Marriott International, the No. 2 U.S. hotel operator, Thursday posted a 7.6 percent decline in quarterly profit and forecast future earnings below Wall Street expectations, signaling a slowdown in the booming lodging industry.
Marriott's earnings declines comes amid a broader concern of softening in the leisure sector. On Wednesday, the shares in casino operators Las Vegas Sands Corp and Wynn Resorts Ltd plunged 12 percent and 10 percent, respectively, because of signs of disappointing growth in the Chinese gambling haven of Macau.
Marriott , which typically manages hotels instead of owning them, said net income in the third quarter fell to $131 million from $141 million because of lower timeshare profits and due to a tax rate that jumped to 43.5 percent from 34.8 percent.
Earnings per share were flat at 33 cents because of a lower share count in the third quarter this year compared to a year ago.
On an adjusted basis, which excludes earnings from Marriott's synthetic fuel business, the company earned 31 cents per share, slightly higher than Wall Street analyst expectations of 30 cents, according to Reuters Estimates.
Revenue for the company, which operates hotels under brands such as Marriott, Ritz-Carlton, and Fairfield Inn, rose 12 percent to $3.04 billion, boosted by higher room rates. The company also added 50 hotels to its system of 2,942 properties.
U.S. hotel companies have been enjoying a multiyear boom as robust demand and the limited construction of new hotels has allowed hoteliers to steadily raise rates. But after years of strong growth, there are concerns that the market in North America is cooling as the economy slows.
For its part, Marriott expects revenue per available room, or revpar -- a key measure of hotel performance -- to rise 5 percent to 7 percent in 2008, slightly slower than the 6 percent to 8 percent growth it forecast for the fourth quarter.
Despite the slowing pace, the hotel company said the softening U.S. economy has not shown signs of denting demand from travelers and from property developers.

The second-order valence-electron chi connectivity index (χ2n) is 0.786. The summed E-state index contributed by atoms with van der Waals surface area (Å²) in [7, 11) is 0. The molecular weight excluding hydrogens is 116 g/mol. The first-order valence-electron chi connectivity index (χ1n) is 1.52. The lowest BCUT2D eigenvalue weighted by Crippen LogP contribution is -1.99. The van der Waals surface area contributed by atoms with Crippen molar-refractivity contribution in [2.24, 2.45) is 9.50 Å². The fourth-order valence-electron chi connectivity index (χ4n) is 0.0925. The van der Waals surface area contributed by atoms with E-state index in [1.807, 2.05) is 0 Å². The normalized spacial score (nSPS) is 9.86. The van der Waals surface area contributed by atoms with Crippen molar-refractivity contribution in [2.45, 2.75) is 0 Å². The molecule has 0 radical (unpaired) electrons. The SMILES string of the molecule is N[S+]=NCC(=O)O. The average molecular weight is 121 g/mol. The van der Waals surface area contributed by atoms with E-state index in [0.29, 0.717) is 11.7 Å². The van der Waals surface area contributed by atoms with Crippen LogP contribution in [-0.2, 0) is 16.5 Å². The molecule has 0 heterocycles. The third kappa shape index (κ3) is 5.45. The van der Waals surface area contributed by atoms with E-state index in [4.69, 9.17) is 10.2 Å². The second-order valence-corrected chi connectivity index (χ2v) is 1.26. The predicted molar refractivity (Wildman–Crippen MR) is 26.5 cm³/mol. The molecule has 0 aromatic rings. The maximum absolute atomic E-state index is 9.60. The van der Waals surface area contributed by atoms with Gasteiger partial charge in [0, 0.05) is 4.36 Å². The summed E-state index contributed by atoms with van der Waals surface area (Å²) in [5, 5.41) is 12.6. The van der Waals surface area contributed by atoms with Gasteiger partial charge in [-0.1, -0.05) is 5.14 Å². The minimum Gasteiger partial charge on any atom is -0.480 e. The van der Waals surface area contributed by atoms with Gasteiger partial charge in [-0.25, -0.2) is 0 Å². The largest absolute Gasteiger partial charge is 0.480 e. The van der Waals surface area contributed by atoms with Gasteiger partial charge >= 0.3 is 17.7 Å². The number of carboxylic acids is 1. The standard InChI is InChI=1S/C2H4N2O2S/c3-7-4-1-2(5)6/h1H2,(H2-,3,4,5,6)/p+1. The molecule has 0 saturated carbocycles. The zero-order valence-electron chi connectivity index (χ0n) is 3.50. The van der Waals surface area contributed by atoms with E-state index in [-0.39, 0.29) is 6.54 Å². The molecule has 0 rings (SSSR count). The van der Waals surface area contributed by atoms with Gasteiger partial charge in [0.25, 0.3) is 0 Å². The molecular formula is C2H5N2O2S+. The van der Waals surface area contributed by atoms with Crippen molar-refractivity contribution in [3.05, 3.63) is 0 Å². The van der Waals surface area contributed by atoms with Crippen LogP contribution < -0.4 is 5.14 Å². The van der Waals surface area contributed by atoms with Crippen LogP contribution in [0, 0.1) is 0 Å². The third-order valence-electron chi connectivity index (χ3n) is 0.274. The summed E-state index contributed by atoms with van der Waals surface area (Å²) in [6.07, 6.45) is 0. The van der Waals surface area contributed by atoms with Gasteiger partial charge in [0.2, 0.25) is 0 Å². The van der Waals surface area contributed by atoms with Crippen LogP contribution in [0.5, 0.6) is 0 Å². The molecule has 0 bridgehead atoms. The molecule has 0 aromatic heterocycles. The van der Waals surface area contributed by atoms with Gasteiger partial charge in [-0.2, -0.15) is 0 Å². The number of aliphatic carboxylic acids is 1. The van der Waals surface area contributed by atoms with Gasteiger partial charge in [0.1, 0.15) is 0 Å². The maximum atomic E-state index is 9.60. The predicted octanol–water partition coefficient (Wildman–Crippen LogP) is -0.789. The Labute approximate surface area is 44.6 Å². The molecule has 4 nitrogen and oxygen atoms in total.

"Based on favorable group bookings, 2008 is shaping up as another strong year," said Chief Executive J.W. Marriott in a statement.
Marriott said its development pipeline rose to 115,000 rooms from 110,000 rooms during the third quarter. Still, tighter credit markets are expected to slow the turnover in hotel ownership, which hurts Marriott's re-licensing fees -- the money collected when a hotel changes hands.
"With the credit crunch, we're a bit concerned you're going to see less of that churning among our hotel owners, and therefore we'll see a little bit less in re-licensing fees," said Laura Paugh, Marriott's senior vice president of investor relations.
The company also can't rely on an proceeds from hotel sales to boost profits, because it's essentially sold out.
"We really don't have many assets left to sell, so as a result our gains on asset sales will be dramatically lower (in 2008)," said Paugh.
The lower asset sales and re-licensing fees as well as slower timeshare sales stemming from construction delays will rein in the company's earnings.
Marriott expects fourth-quarter earnings, excluding its synthetic fuel business, which it plans to shut down at the end of 2007, to be between 61 cents and 63 cents per share, burdened by an anticipated 15 percent drop in timeshare sales.
The fourth-quarter forecast means the company expects its 2007 earnings to be between $1.88 and $1.90 per share, which is lower than a July forecast of $1.88 to $1.96.
For 2008, the company forecast earnings of $2.10 to $2.25 per share.
Both fourth-quarter and 2008 forecasts were below Wall Street expectations. Analysts, on average, had been expecting Marriott to earn 68 cents per share in the fourth quarter and $2.30 per share in 2008, according to Reuters Estimates.
Marriott shares, which as of Wednesday's close had dropped 15 percent since hitting a 13-year high of $52 on April 18, fell 2.7 percent to $43.14 in morning trade on the New York Stock Exchange.